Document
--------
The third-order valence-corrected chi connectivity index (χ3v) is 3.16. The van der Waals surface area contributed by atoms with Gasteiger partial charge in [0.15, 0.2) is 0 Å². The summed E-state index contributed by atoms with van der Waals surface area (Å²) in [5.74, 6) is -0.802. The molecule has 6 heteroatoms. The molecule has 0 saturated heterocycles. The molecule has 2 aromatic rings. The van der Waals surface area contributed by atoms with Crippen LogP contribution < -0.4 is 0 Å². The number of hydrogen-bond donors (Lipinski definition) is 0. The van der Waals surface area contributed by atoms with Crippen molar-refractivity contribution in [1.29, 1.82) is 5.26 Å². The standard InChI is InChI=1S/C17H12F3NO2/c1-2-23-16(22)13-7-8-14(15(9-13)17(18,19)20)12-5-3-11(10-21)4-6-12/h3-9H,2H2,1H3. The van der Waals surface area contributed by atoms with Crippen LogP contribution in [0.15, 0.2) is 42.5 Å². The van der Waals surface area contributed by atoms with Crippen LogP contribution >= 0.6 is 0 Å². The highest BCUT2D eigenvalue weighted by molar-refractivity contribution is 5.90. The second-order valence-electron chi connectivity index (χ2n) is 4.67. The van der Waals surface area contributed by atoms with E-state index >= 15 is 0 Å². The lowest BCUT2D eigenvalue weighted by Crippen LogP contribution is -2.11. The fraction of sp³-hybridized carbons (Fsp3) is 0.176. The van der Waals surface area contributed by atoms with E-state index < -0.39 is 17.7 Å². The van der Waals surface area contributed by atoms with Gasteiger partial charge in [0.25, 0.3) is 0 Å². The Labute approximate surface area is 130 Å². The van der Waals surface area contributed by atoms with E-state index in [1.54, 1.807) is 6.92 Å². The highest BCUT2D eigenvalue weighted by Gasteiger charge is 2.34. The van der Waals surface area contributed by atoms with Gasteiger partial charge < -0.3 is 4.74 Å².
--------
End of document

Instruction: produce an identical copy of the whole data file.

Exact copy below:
The third-order valence-corrected chi connectivity index (χ3v) is 3.16. The van der Waals surface area contributed by atoms with Gasteiger partial charge in [0.15, 0.2) is 0 Å². The summed E-state index contributed by atoms with van der Waals surface area (Å²) in [5.74, 6) is -0.802. The molecule has 6 heteroatoms. The molecule has 0 saturated heterocycles. The molecule has 2 aromatic rings. The van der Waals surface area contributed by atoms with Crippen LogP contribution < -0.4 is 0 Å². The number of hydrogen-bond donors (Lipinski definition) is 0. The van der Waals surface area contributed by atoms with Crippen molar-refractivity contribution in [1.29, 1.82) is 5.26 Å². The standard InChI is InChI=1S/C17H12F3NO2/c1-2-23-16(22)13-7-8-14(15(9-13)17(18,19)20)12-5-3-11(10-21)4-6-12/h3-9H,2H2,1H3. The van der Waals surface area contributed by atoms with Crippen LogP contribution in [0.15, 0.2) is 42.5 Å². The van der Waals surface area contributed by atoms with Crippen LogP contribution >= 0.6 is 0 Å². The highest BCUT2D eigenvalue weighted by molar-refractivity contribution is 5.90. The second-order valence-electron chi connectivity index (χ2n) is 4.67. The van der Waals surface area contributed by atoms with E-state index >= 15 is 0 Å². The lowest BCUT2D eigenvalue weighted by Crippen LogP contribution is -2.11. The fraction of sp³-hybridized carbons (Fsp3) is 0.176. The van der Waals surface area contributed by atoms with E-state index < -0.39 is 17.7 Å². The van der Waals surface area contributed by atoms with Gasteiger partial charge in [0.25, 0.3) is 0 Å². The Labute approximate surface area is 130 Å². The van der Waals surface area contributed by atoms with E-state index in [1.54, 1.807) is 6.92 Å². The highest BCUT2D eigenvalue weighted by Gasteiger charge is 2.34. The van der Waals surface area contributed by atoms with Gasteiger partial charge < -0.3 is 4.74 Å².